11 January 2011

Mugs, Memories, and Munich

Maggie and I have returned to Waidhofen and my travels sadly are over.  Fortunately this means that I can devote more time to blogging.  Although I doubt I'll ever be able to describe all of the places I visited, I'll start with one of my favorites - Munich.

On a edutaining tour of the city, I learned that that everything in Munich is somehow related to beer consumption - from the famous Rathaus Glockenspiel (recently voted the second most overrated tourist attraction in Europe) to the city's oldest church (reconstructed after WWII with beer proceeds). Our tour guide also informed us of a beer-themed tour taking place that evening that promised to be less "edu" and more "taining."

Holding a Maß by the handle is only
appropriate for toasting.  In all other cases
it is taken as a sign of weakness.
At the beginning of the Munich beer tour I was very interested in learning more about Bavarian beer culture, although I must admit I became less and less diligent about collecting and retaining facts and even memories as we progressed from pub to pub.  One of the most interesting pieces of information that I did retain was the proper way to hold a giant one liter mug of beer, called a Maß (see right).  The handles attached to the mug are meant only to prevent finger-crushing collisions during a toast.  Outside of toasting, you're meant to hold these beers as you would a handle-less mug, with your hand directly on the glass.  Although this hand-to-glass contact might theoretically warm your beer, showing concern about your drink's temperature indicates to Bavarians that you are not drinking fast enough.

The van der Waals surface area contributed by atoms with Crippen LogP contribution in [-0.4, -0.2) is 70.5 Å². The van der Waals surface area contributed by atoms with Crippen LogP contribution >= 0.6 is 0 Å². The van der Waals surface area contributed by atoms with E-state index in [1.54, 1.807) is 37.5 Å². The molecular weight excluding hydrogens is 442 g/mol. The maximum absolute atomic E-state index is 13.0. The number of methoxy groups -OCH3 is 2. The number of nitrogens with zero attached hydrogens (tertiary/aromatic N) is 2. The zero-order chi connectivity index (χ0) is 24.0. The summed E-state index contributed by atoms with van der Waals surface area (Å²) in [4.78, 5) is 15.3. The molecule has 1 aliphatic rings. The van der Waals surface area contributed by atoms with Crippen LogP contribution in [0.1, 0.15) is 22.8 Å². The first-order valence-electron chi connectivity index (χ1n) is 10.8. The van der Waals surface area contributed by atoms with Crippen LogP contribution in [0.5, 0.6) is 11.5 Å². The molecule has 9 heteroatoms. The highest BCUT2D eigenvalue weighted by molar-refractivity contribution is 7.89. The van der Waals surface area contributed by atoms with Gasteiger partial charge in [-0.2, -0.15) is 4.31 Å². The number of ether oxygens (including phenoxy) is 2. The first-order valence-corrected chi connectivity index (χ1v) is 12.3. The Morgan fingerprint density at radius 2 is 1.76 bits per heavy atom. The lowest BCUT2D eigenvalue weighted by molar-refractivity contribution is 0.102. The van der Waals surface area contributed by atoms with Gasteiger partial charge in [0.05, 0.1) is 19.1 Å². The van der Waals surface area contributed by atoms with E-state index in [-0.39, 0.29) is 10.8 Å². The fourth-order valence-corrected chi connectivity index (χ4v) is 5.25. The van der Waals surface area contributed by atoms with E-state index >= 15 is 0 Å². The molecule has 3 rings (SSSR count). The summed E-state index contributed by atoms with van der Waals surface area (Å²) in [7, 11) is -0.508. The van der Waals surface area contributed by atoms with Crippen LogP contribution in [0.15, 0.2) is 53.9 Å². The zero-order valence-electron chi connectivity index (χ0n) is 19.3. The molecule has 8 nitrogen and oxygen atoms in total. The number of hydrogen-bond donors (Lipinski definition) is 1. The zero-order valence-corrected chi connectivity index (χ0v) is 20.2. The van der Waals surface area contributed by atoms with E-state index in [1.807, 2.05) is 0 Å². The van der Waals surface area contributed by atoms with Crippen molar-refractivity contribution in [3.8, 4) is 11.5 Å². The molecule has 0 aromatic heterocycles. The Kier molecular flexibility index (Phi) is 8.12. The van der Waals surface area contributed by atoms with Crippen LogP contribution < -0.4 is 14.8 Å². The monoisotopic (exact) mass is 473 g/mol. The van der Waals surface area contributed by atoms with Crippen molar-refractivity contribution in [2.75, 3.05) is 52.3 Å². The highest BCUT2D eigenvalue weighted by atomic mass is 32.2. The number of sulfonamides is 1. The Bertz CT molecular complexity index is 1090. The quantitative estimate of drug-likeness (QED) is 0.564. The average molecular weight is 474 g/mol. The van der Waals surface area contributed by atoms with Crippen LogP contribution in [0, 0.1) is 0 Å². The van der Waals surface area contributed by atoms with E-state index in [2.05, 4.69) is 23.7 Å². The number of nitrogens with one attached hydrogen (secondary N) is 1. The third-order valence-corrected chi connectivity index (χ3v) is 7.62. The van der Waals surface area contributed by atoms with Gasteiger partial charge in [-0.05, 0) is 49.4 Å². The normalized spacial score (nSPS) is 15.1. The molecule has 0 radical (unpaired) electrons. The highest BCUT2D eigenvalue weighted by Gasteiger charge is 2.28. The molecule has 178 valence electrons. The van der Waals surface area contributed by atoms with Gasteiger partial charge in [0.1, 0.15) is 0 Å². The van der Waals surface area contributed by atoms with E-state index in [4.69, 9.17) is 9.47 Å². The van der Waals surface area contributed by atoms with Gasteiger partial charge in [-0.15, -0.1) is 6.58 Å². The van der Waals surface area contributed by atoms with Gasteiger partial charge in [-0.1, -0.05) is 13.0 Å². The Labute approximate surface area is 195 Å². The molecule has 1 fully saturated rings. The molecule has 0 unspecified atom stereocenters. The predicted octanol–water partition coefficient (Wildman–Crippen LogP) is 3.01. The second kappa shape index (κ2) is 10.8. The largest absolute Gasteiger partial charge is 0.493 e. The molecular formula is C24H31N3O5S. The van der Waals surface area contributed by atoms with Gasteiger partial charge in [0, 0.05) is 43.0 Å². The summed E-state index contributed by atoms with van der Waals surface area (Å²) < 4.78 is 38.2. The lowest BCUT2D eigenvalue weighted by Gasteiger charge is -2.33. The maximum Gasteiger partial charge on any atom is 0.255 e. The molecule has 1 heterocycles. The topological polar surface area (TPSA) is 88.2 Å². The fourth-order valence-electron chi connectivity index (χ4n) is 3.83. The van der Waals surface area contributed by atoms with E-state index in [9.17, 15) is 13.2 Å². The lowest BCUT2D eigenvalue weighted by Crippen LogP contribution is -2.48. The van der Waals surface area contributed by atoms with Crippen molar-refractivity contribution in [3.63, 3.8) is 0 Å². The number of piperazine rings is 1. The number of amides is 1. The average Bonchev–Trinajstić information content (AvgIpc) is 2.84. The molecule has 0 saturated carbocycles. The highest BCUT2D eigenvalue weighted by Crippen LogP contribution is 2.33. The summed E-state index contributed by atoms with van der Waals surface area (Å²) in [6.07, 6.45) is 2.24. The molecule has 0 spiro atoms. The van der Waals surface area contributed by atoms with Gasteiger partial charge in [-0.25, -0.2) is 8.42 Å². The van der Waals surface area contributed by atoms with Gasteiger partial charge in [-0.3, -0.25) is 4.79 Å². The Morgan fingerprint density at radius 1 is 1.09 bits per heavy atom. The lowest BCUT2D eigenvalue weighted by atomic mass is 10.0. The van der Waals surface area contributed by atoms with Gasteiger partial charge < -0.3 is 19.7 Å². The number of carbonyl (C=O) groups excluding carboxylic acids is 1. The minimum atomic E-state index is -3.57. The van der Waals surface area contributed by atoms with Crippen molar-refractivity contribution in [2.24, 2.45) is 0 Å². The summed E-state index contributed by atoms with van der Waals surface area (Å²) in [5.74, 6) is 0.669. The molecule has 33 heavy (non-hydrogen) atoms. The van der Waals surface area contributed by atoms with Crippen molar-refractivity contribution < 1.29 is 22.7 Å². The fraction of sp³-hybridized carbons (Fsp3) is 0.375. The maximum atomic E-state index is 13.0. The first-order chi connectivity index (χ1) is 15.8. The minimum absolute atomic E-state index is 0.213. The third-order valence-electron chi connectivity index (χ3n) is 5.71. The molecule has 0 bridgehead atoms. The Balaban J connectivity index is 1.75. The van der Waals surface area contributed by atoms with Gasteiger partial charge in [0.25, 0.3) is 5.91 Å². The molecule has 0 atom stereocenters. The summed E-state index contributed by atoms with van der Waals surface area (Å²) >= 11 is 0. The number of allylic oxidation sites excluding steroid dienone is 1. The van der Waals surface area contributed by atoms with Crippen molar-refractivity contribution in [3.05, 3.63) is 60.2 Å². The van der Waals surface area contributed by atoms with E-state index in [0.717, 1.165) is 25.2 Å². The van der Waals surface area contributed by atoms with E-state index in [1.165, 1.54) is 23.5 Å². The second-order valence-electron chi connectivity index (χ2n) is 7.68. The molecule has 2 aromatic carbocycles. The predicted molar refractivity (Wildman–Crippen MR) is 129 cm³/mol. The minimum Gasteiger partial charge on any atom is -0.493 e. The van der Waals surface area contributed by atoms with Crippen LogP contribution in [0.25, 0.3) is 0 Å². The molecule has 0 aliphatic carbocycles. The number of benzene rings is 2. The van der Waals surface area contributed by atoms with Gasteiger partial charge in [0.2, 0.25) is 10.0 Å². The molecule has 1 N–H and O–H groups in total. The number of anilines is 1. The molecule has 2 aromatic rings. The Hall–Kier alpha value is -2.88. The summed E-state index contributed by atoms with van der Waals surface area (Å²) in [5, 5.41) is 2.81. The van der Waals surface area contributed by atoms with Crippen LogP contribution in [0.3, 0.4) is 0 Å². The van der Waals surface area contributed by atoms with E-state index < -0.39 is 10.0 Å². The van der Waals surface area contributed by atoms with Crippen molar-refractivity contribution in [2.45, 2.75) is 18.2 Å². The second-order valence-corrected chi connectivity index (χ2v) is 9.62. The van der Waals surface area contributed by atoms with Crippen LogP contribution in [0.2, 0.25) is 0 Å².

This glorified pub crawl resulted in a number of great photos - some more compromising than others - on my mother's camera that I promise to post if she emails to me.

Another fact I retained from the beer tour is today's vocabulary offering - Reinheitsgebot.  It means "purity law" and it refers to a long-standing rule that all beer in Germany be made of only three ingredients - water, barley, and hops (and yeast, once it was discovered).  It is largely responsible for the lack of variety but abundance in quality of German beer, especially compared with the US.  Although it is no longer on the books due to whiny Dutch competitors, many German brewers still abide by it. Our beer guide informed us that this level of purity protects Bavarian beer consumers from hangovers - something that, through research, I have proven false.

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